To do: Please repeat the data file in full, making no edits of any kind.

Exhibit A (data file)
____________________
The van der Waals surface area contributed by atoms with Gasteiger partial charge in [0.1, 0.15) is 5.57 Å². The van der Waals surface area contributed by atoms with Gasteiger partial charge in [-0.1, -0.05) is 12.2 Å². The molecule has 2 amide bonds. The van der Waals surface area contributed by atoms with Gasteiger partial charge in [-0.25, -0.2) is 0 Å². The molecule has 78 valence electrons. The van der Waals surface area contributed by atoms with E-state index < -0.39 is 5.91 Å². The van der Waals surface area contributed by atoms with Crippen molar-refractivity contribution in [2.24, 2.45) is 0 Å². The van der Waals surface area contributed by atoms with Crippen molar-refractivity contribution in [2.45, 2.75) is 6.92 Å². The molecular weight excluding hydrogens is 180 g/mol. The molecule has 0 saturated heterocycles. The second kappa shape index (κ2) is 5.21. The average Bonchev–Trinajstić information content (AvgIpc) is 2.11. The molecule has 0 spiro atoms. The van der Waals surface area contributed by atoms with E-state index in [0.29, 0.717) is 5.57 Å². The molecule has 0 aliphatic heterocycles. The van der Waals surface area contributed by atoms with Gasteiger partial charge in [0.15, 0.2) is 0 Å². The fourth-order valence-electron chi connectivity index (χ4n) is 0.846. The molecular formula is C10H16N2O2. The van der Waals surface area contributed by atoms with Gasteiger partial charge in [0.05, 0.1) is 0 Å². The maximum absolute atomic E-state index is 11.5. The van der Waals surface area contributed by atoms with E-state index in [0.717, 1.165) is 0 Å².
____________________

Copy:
The van der Waals surface area contributed by atoms with Gasteiger partial charge in [0.1, 0.15) is 5.57 Å². The van der Waals surface area contributed by atoms with Gasteiger partial charge in [-0.1, -0.05) is 12.2 Å². The molecule has 2 amide bonds. The van der Waals surface area contributed by atoms with Gasteiger partial charge in [-0.25, -0.2) is 0 Å². The molecule has 78 valence electrons. The van der Waals surface area contributed by atoms with E-state index < -0.39 is 5.91 Å². The van der Waals surface area contributed by atoms with Crippen molar-refractivity contribution in [2.24, 2.45) is 0 Å². The van der Waals surface area contributed by atoms with Crippen molar-refractivity contribution in [2.45, 2.75) is 6.92 Å². The molecular weight excluding hydrogens is 180 g/mol. The molecule has 0 saturated heterocycles. The second kappa shape index (κ2) is 5.21. The average Bonchev–Trinajstić information content (AvgIpc) is 2.11. The molecule has 0 spiro atoms. The van der Waals surface area contributed by atoms with E-state index in [0.29, 0.717) is 5.57 Å². The molecule has 0 aliphatic heterocycles. The van der Waals surface area contributed by atoms with Gasteiger partial charge in [0.15, 0.2) is 0 Å². The fourth-order valence-electron chi connectivity index (χ4n) is 0.846. The molecular formula is C10H16N2O2. The van der Waals surface area contributed by atoms with Gasteiger partial charge in [0.05, 0.1) is 0 Å². The maximum absolute atomic E-state index is 11.5. The van der Waals surface area contributed by atoms with E-state index in [0.717, 1.165) is 0 Å².